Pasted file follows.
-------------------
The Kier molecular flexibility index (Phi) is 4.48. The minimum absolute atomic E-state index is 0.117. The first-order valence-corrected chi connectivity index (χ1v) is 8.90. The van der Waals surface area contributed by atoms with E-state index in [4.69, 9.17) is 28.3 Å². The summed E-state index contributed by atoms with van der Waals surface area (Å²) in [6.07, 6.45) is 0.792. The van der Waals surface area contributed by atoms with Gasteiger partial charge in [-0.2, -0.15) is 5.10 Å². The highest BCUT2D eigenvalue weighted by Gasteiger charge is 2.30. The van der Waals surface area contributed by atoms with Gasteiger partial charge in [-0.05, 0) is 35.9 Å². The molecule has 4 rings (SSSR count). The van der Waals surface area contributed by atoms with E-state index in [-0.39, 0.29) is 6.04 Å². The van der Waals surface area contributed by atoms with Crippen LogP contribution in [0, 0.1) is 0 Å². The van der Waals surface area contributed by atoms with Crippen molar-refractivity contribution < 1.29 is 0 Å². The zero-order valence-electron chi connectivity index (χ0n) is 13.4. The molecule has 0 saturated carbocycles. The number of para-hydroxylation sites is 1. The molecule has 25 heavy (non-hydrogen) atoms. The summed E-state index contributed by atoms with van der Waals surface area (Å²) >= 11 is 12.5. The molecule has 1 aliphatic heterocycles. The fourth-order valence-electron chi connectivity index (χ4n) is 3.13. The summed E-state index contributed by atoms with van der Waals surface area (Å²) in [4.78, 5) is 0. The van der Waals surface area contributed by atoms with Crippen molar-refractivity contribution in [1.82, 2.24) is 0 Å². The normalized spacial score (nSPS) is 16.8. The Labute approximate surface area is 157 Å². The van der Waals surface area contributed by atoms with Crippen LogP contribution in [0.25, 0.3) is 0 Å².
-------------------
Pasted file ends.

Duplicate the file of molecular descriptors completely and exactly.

The Kier molecular flexibility index (Phi) is 4.48. The minimum absolute atomic E-state index is 0.117. The first-order valence-corrected chi connectivity index (χ1v) is 8.90. The van der Waals surface area contributed by atoms with E-state index in [4.69, 9.17) is 28.3 Å². The summed E-state index contributed by atoms with van der Waals surface area (Å²) in [6.07, 6.45) is 0.792. The van der Waals surface area contributed by atoms with Gasteiger partial charge in [-0.2, -0.15) is 5.10 Å². The highest BCUT2D eigenvalue weighted by Gasteiger charge is 2.30. The van der Waals surface area contributed by atoms with Gasteiger partial charge in [-0.05, 0) is 35.9 Å². The molecule has 4 rings (SSSR count). The van der Waals surface area contributed by atoms with E-state index in [-0.39, 0.29) is 6.04 Å². The van der Waals surface area contributed by atoms with Crippen LogP contribution in [0, 0.1) is 0 Å². The van der Waals surface area contributed by atoms with Crippen molar-refractivity contribution < 1.29 is 0 Å². The zero-order valence-electron chi connectivity index (χ0n) is 13.4. The molecule has 0 saturated carbocycles. The number of para-hydroxylation sites is 1. The molecule has 25 heavy (non-hydrogen) atoms. The summed E-state index contributed by atoms with van der Waals surface area (Å²) >= 11 is 12.5. The molecule has 1 aliphatic heterocycles. The fourth-order valence-electron chi connectivity index (χ4n) is 3.13. The summed E-state index contributed by atoms with van der Waals surface area (Å²) in [4.78, 5) is 0. The van der Waals surface area contributed by atoms with Crippen molar-refractivity contribution in [1.82, 2.24) is 0 Å². The normalized spacial score (nSPS) is 16.8. The Labute approximate surface area is 157 Å². The van der Waals surface area contributed by atoms with Crippen LogP contribution in [0.25, 0.3) is 0 Å².